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The Feds Cracked El Chapo's Encrypted Comms Network by Flipping His System Admin (gizmodo.com)
89 points by lnguyen on Jan 9, 2019 | hide | past | favorite | 36 comments

I'm curious about this encrypted VoIP network. I've never heard of an off-the-shelf product like that, so was it custom-written? What was the interface like?

The source NYT article has some more details, but not enough to answer these questions:

  One of Mr. Guzmán’s Colombian suppliers, Jorge Cifuentes, 
  who introduced the kingpin to the I.T. expert, testified 
  last month that Mr. Rodriguez had promised to arrange 
  secure communications for what amounted to the entire 
  cartel’s leadership. His system operated on VoiP, or voice 
  over internet protocol, Mr. Marston said on Tuesday, and 
  was accessible only to those within the network. According 
  to Mr. Cifuentes, Mr. Guzmán was able to sign in through 
  Wi-Fi even from his hide-outs in the Sierra Madre 

According to this [1] dutch article, they used a private Blackberry server.

[1] https://www.volkskrant.nl/nieuws-achtergrond/nederlandse-pol...

Asterisk has had SIP/TLS for a 5 years now. Ive tried it a few times, and its not too bad with ECDSA or smaller RSA keys.


Why can't it be a common off-the-shelf VoIP server with a custom deployment? e.g. a Mumble server behind TLS with client authorization?

I have a tinc + asterisk setup to my cell phone (for my personal/home line) and openvpn + asterisk to desk Yealink phones (They have built-in openvpn clients) (for business)

Fairly easy to maintain + grow once you get some basics out of the way. The net result is that all the signaling + transport is encrypted as far as non-VPN nodes are concerned.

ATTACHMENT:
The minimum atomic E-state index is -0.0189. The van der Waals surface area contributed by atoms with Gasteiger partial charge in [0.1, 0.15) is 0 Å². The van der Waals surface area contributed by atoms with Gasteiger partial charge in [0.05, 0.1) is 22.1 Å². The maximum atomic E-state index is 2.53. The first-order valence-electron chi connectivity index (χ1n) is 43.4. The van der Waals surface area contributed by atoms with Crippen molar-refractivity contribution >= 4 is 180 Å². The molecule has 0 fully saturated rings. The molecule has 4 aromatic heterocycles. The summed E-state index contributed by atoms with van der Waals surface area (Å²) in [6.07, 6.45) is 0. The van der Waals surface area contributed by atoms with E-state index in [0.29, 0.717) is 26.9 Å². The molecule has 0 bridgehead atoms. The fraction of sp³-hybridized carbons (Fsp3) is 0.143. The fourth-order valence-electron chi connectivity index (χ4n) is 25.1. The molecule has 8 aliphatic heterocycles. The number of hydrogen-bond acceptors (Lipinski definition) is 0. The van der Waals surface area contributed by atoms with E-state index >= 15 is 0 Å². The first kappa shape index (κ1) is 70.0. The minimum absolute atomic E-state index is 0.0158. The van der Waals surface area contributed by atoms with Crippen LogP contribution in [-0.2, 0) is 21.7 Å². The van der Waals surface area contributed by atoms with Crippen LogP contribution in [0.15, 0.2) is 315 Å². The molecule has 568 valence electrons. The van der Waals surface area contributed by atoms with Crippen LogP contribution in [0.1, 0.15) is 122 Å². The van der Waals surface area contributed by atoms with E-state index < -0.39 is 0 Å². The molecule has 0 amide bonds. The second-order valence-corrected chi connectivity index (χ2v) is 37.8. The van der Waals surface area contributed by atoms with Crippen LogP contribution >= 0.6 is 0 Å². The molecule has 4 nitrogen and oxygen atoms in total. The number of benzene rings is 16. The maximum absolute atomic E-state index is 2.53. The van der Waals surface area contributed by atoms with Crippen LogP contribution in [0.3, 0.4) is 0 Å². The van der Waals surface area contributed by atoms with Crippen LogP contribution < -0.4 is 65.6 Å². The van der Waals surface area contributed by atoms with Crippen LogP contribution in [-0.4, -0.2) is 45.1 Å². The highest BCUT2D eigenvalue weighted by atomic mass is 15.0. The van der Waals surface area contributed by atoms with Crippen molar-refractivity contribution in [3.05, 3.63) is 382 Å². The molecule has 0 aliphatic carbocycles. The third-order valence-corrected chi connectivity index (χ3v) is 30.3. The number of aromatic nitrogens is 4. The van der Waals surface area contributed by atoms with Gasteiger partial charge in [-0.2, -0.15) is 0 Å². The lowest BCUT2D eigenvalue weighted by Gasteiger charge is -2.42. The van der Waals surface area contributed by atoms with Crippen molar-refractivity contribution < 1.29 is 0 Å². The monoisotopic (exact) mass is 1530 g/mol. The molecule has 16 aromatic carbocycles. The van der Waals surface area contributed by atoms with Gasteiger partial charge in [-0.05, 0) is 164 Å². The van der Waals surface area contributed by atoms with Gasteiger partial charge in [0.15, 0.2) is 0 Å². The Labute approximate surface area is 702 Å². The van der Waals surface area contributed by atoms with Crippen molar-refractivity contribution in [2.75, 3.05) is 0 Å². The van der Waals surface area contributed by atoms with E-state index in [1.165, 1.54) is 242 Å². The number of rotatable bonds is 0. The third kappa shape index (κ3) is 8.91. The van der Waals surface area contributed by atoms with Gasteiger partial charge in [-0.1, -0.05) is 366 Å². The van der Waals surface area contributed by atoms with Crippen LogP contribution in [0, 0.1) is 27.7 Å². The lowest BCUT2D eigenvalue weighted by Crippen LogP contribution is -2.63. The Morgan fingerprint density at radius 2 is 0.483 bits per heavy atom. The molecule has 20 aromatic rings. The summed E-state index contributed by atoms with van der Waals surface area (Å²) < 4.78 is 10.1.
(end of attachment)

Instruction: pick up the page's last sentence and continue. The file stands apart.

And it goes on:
I’d love to know about this setup! What hardware you run it on and where you get the #’s from for the home line. Trying to set up something like this for myself at home and business. Thank you!!

The business line has a T1, and a Sangoma Vega 100 T1/SIP gateway, with SIP trunking service from https://voip.ms as a backup if there's trouble w/ the T1. (My personal phone service is just voip.ms at this point)

Yealink T23P Phones have a OpenVPN client built in (some newer Grandstream phones do too), these are relatively inexpensive VoIP desk phones. Once you configure them, and an OpenVPN server you can plug them anywhere you have internet (NAT'ed or otherwise), and not have to worry about NAT Traversal, or other issues.

Asterisk is just running on a stock PC. I'm running on a Supermicro Board with an Atom processor, and for our call volume (50 extension phones, 23 inbound lines, 30 on an inbound call queue, 3 simultaneous calls average, 15 @ our known peak, no transcoding (all uLaw)). The OpenVPN server is a a separate machine, for lighter usage the VPN + Asterisk could probably be the same machine.

For the cell phone, I have CSipSimple running there, with a OpenVPN client to connect to the network.

In my configuration, the phones + Asterisk are not using SSL/TLS directly, but the VPN secures the traffic over untrusted LANs.

Calls within the system are on the protected LAN, but once they reach out to the PSTN, all bets are off.

I've setup a smaller office with a Raspberry Pi 3, and a Grandstream SIP/Analog Gateway, ( 7 Grandstream phones, 3 lines, no transcoding, not very heavy use), and they haven't had any complaints. (see http://www.raspberry-asterisk.org/) If they used SIP trunking over their internet connection, they woulden't need the SIP/Analog gateway, which was the single most expensive piece of equipment in this setup (@ US$399-ish)

I'd like to follow your steps and setup something similar, but I'm completely a noob. Where is the best place to start?

I would imagine this is just a standard open source SIP server or something plus VPN, with encryption turned on.

IMO, the article was a little breathless in its reporting.

I wonder if the encryption here is just SRTP/ZRTP.

I remember an article on HN about disappearing techs who were kidnapped by cartels to build them a custom telecoms network or something. Wondering how related this could be to that.

Edit - found the article:


> Amid the accounts of corruption, murder, and drug smuggling, Vice News’ Keegan Hamilton wrote on Twitter, there was a brief moment of levity when lights in the courtroom went out. When the electricity returned, someone shouted “He’s gone!”, referring to Guzmán’s habit of escaping from prison. “Everybody laughed, except maybe the U.S. Marshals,” Hamilton wrote.

It's interesting how even such a serious situation as this can have these moments of laughter.